The New Orleans Magazine list of Best Lawyers in New Orleans came out Thursday, November 5, 2009 and our firm did extremely well.

By Andrew C. Wilson


Relying in part upon British opinions from near to the time of the Revolutionary War, this past June the U.S. Supreme Court made it clear in Atlantic Sounding Co. v. Townsend (1), that punitive damages are still very much available under the general maritime law of the United States. This decision follows in the wake of another Supreme Court decision just one year ago related to the EXXON VALDEZ oil spill (2), wherein the Court, relying in part on British common law cases from as far back as 1763, held that a Plaintiff can add a claim for punitive damages under the general maritime law to a lawsuit based upon the Clean Water Act (3). These two decisions, taken together, suggest that for the future, in the lower courts, punitive damages may become a regular part of any suit based in whole or in part upon the general maritime law for certain types of claims or claimants. This could be a major cause for concern for the marine industry.

By James A. Burton


The commercial leasing market in the New Orleans area, never particularly robust compared to some other cities in the southeast and the nation generally, is often described as being down, or even depressed, as a result of the twin traumas of Hurricane Katrina in 2005 and the economic and financial crisis which hit the country three years later. But down markets are like up markets in some ways: both have winners and losers, and sometimes it’s not so easy to tell who are the potential beneficiaries and victims in today’s changed market.

By Michael D. Harold


Imagine an elderly woman visiting her ill husband at the hospital only to find him lying in bed covered with fresh rat bites. This happened when Mable LeJeune visited her husband, Rayo, at Rayne Branch Hospital. She filed a lawsuit against the hospital alleging mental anguish from the hospital’s failure to provide a safe and clean environment for her husband. The hospital requested a dismissal arguing that Louisiana law did not compensate for mental anguish damages when injuries affected someone else. In other words, under the old law, a person physically injured in an accident could sue for mental anguish, but not the person witnessing the accident. After Mrs. LeJeune’s case, however, the law changed.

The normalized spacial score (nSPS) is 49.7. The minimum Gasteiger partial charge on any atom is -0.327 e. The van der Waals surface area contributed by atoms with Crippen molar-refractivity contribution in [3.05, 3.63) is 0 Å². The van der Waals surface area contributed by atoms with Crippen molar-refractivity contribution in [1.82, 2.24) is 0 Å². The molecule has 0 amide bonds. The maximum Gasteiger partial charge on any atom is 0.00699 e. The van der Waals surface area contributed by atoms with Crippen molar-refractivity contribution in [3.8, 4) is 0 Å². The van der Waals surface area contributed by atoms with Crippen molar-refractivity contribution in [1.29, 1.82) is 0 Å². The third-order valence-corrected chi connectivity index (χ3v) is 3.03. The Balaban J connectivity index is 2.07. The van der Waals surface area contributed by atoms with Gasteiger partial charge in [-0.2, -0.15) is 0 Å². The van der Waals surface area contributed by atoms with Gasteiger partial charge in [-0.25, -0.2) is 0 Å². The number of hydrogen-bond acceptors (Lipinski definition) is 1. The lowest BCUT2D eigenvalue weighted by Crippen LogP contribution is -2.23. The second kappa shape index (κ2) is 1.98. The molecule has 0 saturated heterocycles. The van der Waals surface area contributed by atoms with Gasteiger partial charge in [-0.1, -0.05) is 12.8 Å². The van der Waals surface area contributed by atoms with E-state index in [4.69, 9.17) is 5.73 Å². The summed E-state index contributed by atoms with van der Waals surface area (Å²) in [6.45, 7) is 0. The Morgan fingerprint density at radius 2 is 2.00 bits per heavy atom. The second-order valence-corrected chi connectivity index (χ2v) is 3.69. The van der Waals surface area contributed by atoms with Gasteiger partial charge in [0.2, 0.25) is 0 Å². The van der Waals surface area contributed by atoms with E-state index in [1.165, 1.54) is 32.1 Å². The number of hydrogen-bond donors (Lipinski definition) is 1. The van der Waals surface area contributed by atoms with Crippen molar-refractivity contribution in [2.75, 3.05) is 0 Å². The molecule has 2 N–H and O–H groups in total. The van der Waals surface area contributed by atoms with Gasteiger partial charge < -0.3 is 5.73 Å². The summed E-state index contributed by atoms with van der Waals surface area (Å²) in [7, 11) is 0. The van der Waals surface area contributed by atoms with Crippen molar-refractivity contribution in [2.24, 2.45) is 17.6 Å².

Simon, Peragine, Smith & Redfearn, LLP is an active member of Legus, a network of international law firms. As a member of this organization, Simon, Peragine is able to provide clients with access to quality legal representation throughout the United States, South and Central America, Europe, Asia and the Far East. We at Simon, Pergaine, Smith & Redfearn are honored to have been selected as network member.

M. Claire Durio was accepted into the New Orleans CREW, (Commercial Real Estate Women) in 2008. Ms. Durio is also a member of AECRE, (International Association of Attorneys and Executives in Corporate Real Estate).

Robert Redfearn, Jr. has been appointed as an adjunct professor at Tulane University Law School and will be teaching a class for the fall semester. Mr. Redfearn created the course he will be teaching called Pre-trial civil Litigation: Strategy and Practical Skills.

H. Bruce Shreves has again been listed by New Orleans Magazine as one of the best lawyers in New Orleans in the area of construction law and alternative dispute resolution. Mr. Shreves has also been designated as a super lawyer for several years.

The Louisiana State Bar Association awarded John F. Shreves the 2008 Pro Bono Publico Award for outstanding pro bono service to Louisiana indigents. In addition to meeting once a month with senior citizens at the Gretna Senior Citizen’s Center to discuss any of their legal matters, Mr. Shreves is also the firm’s liaison with the Pro Bono Project and regularly provides pro bono services to indigent individuals through the Pro Bono Project.

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